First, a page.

Blog: art censorship in Israel
The truth will set you free, but first - it will piss you off
In this chapter I will examine a number of Israeli works of art that deal with the Jewish Holocaust and have provoked opposition and demand from the Israeli government, a cultural institution or the Israeli public for some kind of censorship of work because they dealt with the Holocaust in a way that is perceived as controversial.
A study of this chapter raises the claim that the subject of the Holocaust is perceived by many in Israel as describing the national myth of trauma that justifies the existence of the state and emphasizes that Israeli art fuses a long Jewish memory with a short Israeli memory. The Holocaust is undoubtedly an example of genocide that has reached an unparalleled industrialization. It can therefore be said that the memory of the Holocaust drowns out the feeling of the Jewish people as a persecuted people. As can be understood from reading other chapters in the work, this is a large and essential issue that is deeply rooted in the State of Israel, a state whose establishment was directly related to the Holocaust and whose many early inhabitants were those who survived the Holocaust. Since this chapter deals with memory, the cases described are arranged in a chronological way, through which the changes in the Israeli public's perception of Holocaust memory can be understood.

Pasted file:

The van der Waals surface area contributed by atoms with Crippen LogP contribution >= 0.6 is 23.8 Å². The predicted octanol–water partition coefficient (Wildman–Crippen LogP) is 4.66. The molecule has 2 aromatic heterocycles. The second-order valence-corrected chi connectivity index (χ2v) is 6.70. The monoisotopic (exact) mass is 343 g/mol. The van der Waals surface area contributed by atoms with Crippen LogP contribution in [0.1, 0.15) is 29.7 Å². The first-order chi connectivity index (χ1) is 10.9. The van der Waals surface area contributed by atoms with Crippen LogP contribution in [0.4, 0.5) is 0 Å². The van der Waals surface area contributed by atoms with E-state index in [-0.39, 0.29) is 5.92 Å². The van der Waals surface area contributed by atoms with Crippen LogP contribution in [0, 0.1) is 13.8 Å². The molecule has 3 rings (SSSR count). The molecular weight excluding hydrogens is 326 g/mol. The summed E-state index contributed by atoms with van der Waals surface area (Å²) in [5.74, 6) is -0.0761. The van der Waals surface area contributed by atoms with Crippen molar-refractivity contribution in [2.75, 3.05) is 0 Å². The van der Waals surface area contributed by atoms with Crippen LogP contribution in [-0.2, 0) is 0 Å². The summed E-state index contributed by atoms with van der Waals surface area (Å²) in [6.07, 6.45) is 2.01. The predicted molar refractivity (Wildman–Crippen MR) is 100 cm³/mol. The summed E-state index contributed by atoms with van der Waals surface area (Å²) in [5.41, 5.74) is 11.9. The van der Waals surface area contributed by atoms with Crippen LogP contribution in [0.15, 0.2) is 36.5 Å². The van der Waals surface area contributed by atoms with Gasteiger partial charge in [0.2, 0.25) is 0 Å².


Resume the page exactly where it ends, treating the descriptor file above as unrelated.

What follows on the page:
The book Sabra - Portrait deals with the 'Sabra generation', natives of the country who were born in the late World War I and in the 1920s and 1930s and were educated in the social frameworks that were affiliated with the labor movement in Israel as well as immigrant boys who came to Israel in their youth. The definition of the sabra generation in the book is a cultural definition related to the imprinting of the cultural imprint it has absorbed in the youth settings.
The second chapter of the book states that "the anti-exile conception was so ingrained that it led to a certain numbness of emotion (at least until the mid-1950s) in relation to the Holocaust." The book describes how the Zionist movement began to deny the image of the exiled Jew . According to the book, the demonization of the exile lifestyle was often done in an antisemitic manner. The chapter goes on to say that "the terrible tragedy that befell the Jews of Europe sharpened for the old settlement in Israel the differences in personality and character between the exiled Jew who was allegedly led 'like a sheep to the slaughter'" and that the Sabra generation assumed that " At least 'die with dignity' ". (Almog, 1997, pp. 128, 138-139)